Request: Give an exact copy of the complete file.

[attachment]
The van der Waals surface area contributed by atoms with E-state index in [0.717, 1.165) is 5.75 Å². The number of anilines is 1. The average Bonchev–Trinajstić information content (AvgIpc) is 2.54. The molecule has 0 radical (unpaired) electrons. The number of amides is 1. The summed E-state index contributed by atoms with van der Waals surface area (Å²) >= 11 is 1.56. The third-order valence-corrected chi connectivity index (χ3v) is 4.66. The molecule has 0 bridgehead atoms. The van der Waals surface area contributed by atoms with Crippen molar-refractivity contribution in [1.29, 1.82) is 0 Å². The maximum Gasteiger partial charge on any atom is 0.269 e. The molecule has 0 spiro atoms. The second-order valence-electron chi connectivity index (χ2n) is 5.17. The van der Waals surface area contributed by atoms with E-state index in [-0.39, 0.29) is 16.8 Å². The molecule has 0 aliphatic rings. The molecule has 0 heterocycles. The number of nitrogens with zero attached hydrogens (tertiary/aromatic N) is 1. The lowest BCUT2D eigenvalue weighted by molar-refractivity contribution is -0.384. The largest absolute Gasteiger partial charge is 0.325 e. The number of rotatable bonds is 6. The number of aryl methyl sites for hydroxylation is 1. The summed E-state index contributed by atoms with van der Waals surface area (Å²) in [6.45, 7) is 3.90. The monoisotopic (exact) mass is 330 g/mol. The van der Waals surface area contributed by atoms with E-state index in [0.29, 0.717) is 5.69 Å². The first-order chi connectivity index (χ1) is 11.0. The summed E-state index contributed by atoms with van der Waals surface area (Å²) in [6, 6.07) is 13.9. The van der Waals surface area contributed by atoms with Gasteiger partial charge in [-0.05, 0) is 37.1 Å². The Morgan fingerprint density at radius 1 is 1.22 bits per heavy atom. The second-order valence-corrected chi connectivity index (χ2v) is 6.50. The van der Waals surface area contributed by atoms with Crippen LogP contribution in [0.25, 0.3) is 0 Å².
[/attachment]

The van der Waals surface area contributed by atoms with E-state index in [0.717, 1.165) is 5.75 Å². The number of anilines is 1. The average Bonchev–Trinajstić information content (AvgIpc) is 2.54. The molecule has 0 radical (unpaired) electrons. The number of amides is 1. The summed E-state index contributed by atoms with van der Waals surface area (Å²) >= 11 is 1.56. The third-order valence-corrected chi connectivity index (χ3v) is 4.66. The molecule has 0 bridgehead atoms. The van der Waals surface area contributed by atoms with Crippen molar-refractivity contribution in [1.29, 1.82) is 0 Å². The maximum Gasteiger partial charge on any atom is 0.269 e. The molecule has 0 spiro atoms. The second-order valence-electron chi connectivity index (χ2n) is 5.17. The van der Waals surface area contributed by atoms with E-state index in [-0.39, 0.29) is 16.8 Å². The molecule has 0 aliphatic rings. The molecule has 0 heterocycles. The number of nitrogens with zero attached hydrogens (tertiary/aromatic N) is 1. The lowest BCUT2D eigenvalue weighted by molar-refractivity contribution is -0.384. The largest absolute Gasteiger partial charge is 0.325 e. The number of rotatable bonds is 6. The number of aryl methyl sites for hydroxylation is 1. The summed E-state index contributed by atoms with van der Waals surface area (Å²) in [6.45, 7) is 3.90. The monoisotopic (exact) mass is 330 g/mol. The van der Waals surface area contributed by atoms with E-state index in [0.29, 0.717) is 5.69 Å². The first-order chi connectivity index (χ1) is 11.0. The summed E-state index contributed by atoms with van der Waals surface area (Å²) in [6, 6.07) is 13.9. The van der Waals surface area contributed by atoms with Gasteiger partial charge in [-0.05, 0) is 37.1 Å². The Morgan fingerprint density at radius 1 is 1.22 bits per heavy atom. The second-order valence-corrected chi connectivity index (χ2v) is 6.50. The van der Waals surface area contributed by atoms with Crippen LogP contribution in [0.25, 0.3) is 0 Å².